- Published: 06 October 2021 06 October 2021
The ‘Front-Loading Net Zero’ report, issued by Wärtsilä, states that electricity production costs could be reduced by up to 50% by 2050 if countries and states adopt 100% renewable systems faster than currently planned.
Significant cost reductions can be achieved by front-loading the deployment of renewables, mainly wind and solar photovoltaic, and by utilising the technologies needed to balance their inherent intermittency, such as energy storage and thermal balancing power plants. The report indicates that carbon neutral systems can provide cheaper electricity compared to current fossil fuel-based systems. The report models Germany, India, and California, three markets with vastly different socio-economic dynamics, energy systems, and challenges, demonstrating the cost-optimal path towards 100% renewable power systems in each region. The report reveals that by accelerating 100% renewable power systems, substantial benefits are unlocked:
- Accelerating renewables to become main source of electricity drives down fossil fuel usage, reducing the overall levelised cost of electricity. India can halve its electricity costs by 2050, while California and Germany can cut costs by 17% and 8% by 2040 respectively
- Coal-fired power – 70% of generation in India and 33% in Germany – can be securely replaced by renewables and flexibility from energy storage and thermal balancing power plants as early as 2040.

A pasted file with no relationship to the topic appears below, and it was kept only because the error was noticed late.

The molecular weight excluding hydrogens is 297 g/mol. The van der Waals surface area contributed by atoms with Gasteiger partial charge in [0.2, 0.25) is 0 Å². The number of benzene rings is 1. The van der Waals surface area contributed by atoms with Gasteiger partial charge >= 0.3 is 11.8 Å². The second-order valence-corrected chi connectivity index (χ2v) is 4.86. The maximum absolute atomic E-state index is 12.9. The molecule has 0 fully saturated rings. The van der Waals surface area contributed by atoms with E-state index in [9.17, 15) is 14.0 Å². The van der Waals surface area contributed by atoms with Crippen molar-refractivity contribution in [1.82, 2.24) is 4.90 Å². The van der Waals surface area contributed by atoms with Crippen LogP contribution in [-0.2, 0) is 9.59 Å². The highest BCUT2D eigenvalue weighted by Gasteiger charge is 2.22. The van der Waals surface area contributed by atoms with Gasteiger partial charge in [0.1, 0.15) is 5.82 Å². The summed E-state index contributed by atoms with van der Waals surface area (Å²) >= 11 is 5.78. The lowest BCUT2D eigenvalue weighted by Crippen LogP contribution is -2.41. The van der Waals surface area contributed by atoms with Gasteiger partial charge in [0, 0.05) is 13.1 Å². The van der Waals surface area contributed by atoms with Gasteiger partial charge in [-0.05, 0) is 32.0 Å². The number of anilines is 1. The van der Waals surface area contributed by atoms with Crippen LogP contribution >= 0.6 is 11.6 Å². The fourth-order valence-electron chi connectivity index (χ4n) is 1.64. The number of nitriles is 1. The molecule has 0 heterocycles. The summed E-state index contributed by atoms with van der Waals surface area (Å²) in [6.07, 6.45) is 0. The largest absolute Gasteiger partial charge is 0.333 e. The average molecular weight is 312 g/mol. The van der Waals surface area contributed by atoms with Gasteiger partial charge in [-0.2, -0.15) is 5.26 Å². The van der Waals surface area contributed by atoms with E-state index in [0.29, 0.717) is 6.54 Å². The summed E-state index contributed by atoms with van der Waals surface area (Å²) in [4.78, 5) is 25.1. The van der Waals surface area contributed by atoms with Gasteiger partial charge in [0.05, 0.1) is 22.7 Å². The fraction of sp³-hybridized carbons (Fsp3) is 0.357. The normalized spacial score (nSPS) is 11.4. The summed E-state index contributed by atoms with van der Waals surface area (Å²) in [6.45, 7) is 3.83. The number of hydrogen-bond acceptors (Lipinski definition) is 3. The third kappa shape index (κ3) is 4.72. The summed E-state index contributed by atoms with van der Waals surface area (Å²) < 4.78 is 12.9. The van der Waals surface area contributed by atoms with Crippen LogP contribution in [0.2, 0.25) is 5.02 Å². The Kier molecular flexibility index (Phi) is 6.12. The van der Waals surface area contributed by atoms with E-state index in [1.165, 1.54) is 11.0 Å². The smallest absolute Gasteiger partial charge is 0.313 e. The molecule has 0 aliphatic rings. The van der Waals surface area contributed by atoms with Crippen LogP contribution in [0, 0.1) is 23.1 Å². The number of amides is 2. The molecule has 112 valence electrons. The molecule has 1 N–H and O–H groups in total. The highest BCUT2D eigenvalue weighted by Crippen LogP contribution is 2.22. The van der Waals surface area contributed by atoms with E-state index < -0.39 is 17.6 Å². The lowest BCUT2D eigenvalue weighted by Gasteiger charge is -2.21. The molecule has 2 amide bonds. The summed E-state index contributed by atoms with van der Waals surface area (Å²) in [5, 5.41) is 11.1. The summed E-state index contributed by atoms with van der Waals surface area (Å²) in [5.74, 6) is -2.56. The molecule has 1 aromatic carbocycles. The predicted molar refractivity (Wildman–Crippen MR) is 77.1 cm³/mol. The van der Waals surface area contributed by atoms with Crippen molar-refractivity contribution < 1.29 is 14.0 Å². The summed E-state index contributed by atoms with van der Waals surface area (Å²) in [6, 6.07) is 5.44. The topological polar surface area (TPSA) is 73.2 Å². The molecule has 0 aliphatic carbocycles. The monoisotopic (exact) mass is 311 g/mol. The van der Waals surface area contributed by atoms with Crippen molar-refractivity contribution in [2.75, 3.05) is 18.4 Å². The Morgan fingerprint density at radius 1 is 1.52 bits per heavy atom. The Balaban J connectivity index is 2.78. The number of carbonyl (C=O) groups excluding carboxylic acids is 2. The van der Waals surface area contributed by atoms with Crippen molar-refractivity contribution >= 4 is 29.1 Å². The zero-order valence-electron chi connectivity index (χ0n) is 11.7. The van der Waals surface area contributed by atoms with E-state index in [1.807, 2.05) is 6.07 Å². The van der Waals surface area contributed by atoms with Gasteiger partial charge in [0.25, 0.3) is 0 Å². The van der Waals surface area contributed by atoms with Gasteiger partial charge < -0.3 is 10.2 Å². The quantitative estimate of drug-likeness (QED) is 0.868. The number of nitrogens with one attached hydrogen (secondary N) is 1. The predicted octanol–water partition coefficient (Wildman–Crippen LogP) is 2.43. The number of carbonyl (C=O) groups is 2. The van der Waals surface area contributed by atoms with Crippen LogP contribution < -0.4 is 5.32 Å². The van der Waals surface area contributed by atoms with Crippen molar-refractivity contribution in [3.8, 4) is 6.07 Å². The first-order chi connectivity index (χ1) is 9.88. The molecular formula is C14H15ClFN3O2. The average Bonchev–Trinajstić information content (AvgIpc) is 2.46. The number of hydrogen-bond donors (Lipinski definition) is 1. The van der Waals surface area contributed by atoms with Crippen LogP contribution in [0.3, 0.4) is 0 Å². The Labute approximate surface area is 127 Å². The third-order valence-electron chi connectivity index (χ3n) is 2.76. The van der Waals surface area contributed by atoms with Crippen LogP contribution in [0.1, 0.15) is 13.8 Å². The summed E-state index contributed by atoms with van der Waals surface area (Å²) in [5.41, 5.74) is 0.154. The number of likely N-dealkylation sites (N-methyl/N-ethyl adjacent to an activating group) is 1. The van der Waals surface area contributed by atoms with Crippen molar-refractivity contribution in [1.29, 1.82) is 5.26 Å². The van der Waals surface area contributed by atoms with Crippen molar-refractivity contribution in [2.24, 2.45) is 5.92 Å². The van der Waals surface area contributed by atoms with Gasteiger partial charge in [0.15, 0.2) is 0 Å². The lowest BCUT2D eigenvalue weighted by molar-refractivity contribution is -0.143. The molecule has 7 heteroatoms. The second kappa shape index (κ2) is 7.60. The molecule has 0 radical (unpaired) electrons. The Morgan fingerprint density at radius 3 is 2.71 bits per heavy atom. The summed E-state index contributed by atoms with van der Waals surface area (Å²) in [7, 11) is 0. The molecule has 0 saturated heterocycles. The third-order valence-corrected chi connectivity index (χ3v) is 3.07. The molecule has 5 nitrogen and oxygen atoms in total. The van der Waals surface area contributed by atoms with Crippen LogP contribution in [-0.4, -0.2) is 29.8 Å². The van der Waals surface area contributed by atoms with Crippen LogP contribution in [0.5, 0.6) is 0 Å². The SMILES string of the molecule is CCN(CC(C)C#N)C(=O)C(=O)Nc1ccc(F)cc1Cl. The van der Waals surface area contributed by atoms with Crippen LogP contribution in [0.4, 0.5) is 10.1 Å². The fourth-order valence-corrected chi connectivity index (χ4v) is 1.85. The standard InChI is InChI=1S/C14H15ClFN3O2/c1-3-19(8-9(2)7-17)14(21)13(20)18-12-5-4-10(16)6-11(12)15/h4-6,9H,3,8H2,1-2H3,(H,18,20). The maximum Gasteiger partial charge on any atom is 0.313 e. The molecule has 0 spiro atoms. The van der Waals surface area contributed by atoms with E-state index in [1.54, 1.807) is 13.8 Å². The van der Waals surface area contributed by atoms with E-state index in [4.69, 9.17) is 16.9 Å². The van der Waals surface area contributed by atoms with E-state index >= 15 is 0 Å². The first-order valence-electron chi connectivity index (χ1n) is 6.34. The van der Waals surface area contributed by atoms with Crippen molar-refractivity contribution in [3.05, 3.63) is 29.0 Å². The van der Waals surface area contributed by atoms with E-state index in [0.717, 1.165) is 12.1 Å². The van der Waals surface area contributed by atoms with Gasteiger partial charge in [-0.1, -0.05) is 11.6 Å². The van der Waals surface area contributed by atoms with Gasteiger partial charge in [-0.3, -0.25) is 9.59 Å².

- Carbon savings can be made in the short term, enabling national climate targets to be achieved. Germany can avoid 422 million tonnes of carbon dioxide by 2040 by accelerating its coal phase-out. This would help achieve its 65% reduction target (compared to 1990 levels) set for 2030.
- Renewables as the main source of primary energy for electricity generation can drive energy independence. For example, Germany could avoid the need to import 550 TWh of power by accelerating the phase-out of coal.
In addition to the deep dive models, the report's chapters focusing on Australia, Chile and the UK’s energy transitions underline that the technologies needed to achieve 100% renewable power systems are already available at scale around the world.